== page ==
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What is Suboxone?

what is suboxone

Suboxone is a brand name prescription drug, which consists of a combination of buprenorphine and naloxone. It is used to treat dependence on opioid drugs.

Typically, there’s four strengths of Suboxone:

  • 2 mg buprenorphine / 0.5 mg naloxone
  • 4 mg buprenorphine / 1 mg naloxone
  • 8 mg buprenorphine / 2 mg naloxone
  • 12 mg buprenorphine / 3 mg naloxone

Studies show that Suboxone is effective at reducing opioid misuse, while also being effective at helping people who have opioid dependence continue their treatment.

How Does it Work?

As noted above, Suboxone has two main ingredients: buprenorphine and naloxone. Each plays a different role in the overall use of Suboxone.

Buprenorphine’s Role

Buprenorphine is an opioid – like heroin or oxycodone – and is used to block the effects of other opioid drugs. All opioids bind to receptors in the brain called mu receptors. Buprenorphine binds more strongly than opioids like heroine which helps to block their effects. Second, when it does bind to receptors, it does not fully activate them, making the effects less strong. This allows for it to block withdrawal, which is one of the main problems that people face when trying to quit.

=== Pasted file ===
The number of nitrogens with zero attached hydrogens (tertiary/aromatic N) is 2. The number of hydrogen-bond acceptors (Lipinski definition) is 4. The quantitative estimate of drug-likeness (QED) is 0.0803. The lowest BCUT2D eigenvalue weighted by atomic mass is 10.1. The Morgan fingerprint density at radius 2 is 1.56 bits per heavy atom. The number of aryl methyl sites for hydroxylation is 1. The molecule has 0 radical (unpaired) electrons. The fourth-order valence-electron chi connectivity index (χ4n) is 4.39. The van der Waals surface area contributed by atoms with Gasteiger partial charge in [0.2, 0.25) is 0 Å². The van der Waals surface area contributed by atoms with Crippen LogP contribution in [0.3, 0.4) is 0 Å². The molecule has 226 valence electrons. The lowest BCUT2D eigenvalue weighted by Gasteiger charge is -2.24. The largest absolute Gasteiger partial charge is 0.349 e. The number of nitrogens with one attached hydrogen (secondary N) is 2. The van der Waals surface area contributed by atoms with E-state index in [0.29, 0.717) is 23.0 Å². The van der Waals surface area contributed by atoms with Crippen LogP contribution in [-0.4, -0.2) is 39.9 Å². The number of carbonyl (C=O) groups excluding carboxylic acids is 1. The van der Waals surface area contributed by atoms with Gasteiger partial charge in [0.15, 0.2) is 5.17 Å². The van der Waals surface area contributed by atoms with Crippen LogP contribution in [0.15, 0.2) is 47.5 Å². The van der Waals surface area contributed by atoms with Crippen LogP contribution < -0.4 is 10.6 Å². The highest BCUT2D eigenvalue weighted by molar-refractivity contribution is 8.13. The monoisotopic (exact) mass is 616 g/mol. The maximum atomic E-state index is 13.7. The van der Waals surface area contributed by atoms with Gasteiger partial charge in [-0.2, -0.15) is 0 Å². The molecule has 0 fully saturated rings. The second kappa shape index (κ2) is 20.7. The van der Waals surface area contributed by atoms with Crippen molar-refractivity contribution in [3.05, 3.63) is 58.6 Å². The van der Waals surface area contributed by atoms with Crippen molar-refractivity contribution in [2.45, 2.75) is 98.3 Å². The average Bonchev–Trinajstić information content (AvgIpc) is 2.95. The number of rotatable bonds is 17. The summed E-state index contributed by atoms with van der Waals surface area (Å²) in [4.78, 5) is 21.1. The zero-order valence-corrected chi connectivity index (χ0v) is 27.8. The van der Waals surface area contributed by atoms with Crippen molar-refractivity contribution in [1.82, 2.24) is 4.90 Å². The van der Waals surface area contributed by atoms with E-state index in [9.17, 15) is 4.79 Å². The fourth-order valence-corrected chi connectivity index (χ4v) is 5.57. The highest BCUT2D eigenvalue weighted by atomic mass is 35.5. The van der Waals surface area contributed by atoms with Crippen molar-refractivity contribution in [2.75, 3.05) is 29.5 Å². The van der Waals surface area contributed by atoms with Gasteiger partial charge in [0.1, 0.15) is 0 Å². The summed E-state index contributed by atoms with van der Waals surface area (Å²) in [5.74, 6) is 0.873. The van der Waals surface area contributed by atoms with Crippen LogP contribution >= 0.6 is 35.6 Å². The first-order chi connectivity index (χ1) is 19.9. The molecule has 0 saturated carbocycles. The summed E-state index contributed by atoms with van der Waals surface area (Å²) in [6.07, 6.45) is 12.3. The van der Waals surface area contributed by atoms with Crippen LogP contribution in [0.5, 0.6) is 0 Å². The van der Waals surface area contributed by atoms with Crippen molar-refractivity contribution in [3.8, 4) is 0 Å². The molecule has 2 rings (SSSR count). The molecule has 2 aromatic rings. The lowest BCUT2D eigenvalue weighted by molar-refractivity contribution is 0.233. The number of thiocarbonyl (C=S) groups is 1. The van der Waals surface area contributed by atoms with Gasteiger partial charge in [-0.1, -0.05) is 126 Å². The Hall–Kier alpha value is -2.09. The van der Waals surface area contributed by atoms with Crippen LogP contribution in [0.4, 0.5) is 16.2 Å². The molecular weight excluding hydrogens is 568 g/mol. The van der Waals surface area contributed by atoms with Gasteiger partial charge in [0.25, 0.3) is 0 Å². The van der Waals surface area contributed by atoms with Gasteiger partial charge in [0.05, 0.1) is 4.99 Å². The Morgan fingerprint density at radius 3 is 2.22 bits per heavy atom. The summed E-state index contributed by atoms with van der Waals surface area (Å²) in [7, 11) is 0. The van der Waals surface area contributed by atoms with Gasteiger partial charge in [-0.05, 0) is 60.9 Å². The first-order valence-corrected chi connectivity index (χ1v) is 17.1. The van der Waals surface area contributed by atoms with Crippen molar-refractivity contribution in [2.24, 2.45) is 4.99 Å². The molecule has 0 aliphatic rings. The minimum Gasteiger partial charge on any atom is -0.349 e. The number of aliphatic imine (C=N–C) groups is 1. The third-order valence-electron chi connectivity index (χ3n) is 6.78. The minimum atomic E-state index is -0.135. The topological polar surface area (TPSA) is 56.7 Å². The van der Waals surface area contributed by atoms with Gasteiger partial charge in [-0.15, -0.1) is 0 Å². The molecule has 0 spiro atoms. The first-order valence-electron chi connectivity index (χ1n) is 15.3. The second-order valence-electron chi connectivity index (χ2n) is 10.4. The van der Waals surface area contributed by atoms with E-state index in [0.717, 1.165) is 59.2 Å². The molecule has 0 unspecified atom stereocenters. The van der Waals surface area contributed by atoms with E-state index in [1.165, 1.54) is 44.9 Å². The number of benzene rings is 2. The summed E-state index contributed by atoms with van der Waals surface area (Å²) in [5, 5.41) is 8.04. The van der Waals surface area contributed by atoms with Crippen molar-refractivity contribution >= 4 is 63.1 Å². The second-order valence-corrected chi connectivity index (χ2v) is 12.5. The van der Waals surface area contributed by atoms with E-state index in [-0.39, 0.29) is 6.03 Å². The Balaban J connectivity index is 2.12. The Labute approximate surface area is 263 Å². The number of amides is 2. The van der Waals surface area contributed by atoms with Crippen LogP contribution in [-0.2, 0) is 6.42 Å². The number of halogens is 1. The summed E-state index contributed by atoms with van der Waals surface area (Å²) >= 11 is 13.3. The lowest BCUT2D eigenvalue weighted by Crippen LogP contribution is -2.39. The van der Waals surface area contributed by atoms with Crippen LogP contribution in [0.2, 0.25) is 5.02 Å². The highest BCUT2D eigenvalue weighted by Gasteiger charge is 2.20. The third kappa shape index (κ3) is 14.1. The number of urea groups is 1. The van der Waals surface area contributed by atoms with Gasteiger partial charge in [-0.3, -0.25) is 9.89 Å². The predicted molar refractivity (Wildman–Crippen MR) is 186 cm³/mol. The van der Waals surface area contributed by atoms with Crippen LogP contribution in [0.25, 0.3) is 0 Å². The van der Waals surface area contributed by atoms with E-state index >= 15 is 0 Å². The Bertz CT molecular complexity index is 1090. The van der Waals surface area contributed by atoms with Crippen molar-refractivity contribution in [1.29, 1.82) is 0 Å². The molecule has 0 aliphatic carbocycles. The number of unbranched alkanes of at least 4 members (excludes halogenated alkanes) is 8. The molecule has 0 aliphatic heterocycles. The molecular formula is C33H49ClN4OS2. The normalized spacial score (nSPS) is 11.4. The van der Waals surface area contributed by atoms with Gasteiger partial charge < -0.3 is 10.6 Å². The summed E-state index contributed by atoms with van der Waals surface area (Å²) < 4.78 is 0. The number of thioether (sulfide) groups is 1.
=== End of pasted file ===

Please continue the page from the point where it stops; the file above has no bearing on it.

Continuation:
Naloxone’s Role

Naloxone is present in Suboxone solely to help prevent the Suboxone itself from being abused. Naloxone is an opioid antagonist, which means that it blocks the effects of opioids.

The Benefits of Suboxone

There’s three main benefits to Suboxone as opposed to other prescription drug approaches:

  • Suboxone has a lower risk for abuse;
  • It has a higher success rate in the treatment of opiate dependence
  • There is a greater accessibility for patients who need treatment and help

With Suboxone, patients are more likely to continue treatment protocol and stay in a program until it is finished.

We’ve written a separate article for people who wanted to know how long does Suboxone stay in your body.

Are There Any Downsides to Suboxone?

Like most medications, suboxone may have varying side effects based on the individual. Most of these are not severe, however you should consult with your treatment provider and ask questions prior to use.

Suboxone should be used with a comprehensive treatment program. Read our full article about possible Suboxone side effects.

Does IHAT Prescribe Suboxone?

Yes we do. Suboxone plays the role of medication-assisted treatment as one part of our comprehensive patient-driven model, which also includes individual and group therapy (CBT, DBT, ACT, and more), addiction and recovery education, community support and more.

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